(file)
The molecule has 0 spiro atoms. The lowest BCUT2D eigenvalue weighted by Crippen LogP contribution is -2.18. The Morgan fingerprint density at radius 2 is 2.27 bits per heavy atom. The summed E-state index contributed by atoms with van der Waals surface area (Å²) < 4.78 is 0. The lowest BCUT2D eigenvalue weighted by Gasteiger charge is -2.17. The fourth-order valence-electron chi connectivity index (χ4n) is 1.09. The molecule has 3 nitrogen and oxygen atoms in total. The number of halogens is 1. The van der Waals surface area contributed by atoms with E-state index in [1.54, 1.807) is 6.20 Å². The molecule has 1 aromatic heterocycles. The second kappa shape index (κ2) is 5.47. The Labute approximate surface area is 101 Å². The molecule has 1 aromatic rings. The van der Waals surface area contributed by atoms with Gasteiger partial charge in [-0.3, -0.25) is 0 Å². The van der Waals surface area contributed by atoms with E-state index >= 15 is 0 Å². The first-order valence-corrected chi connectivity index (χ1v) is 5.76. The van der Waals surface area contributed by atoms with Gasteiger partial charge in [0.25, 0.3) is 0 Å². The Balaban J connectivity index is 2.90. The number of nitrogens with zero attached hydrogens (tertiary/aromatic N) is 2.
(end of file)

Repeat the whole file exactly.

The molecule has 0 spiro atoms. The lowest BCUT2D eigenvalue weighted by Crippen LogP contribution is -2.18. The Morgan fingerprint density at radius 2 is 2.27 bits per heavy atom. The summed E-state index contributed by atoms with van der Waals surface area (Å²) < 4.78 is 0. The lowest BCUT2D eigenvalue weighted by Gasteiger charge is -2.17. The fourth-order valence-electron chi connectivity index (χ4n) is 1.09. The molecule has 3 nitrogen and oxygen atoms in total. The number of halogens is 1. The van der Waals surface area contributed by atoms with E-state index in [1.54, 1.807) is 6.20 Å². The molecule has 1 aromatic heterocycles. The second kappa shape index (κ2) is 5.47. The Labute approximate surface area is 101 Å². The molecule has 1 aromatic rings. The van der Waals surface area contributed by atoms with Gasteiger partial charge in [-0.3, -0.25) is 0 Å². The van der Waals surface area contributed by atoms with E-state index >= 15 is 0 Å². The first-order valence-corrected chi connectivity index (χ1v) is 5.76. The van der Waals surface area contributed by atoms with Gasteiger partial charge in [0.25, 0.3) is 0 Å². The Balaban J connectivity index is 2.90. The number of nitrogens with zero attached hydrogens (tertiary/aromatic N) is 2.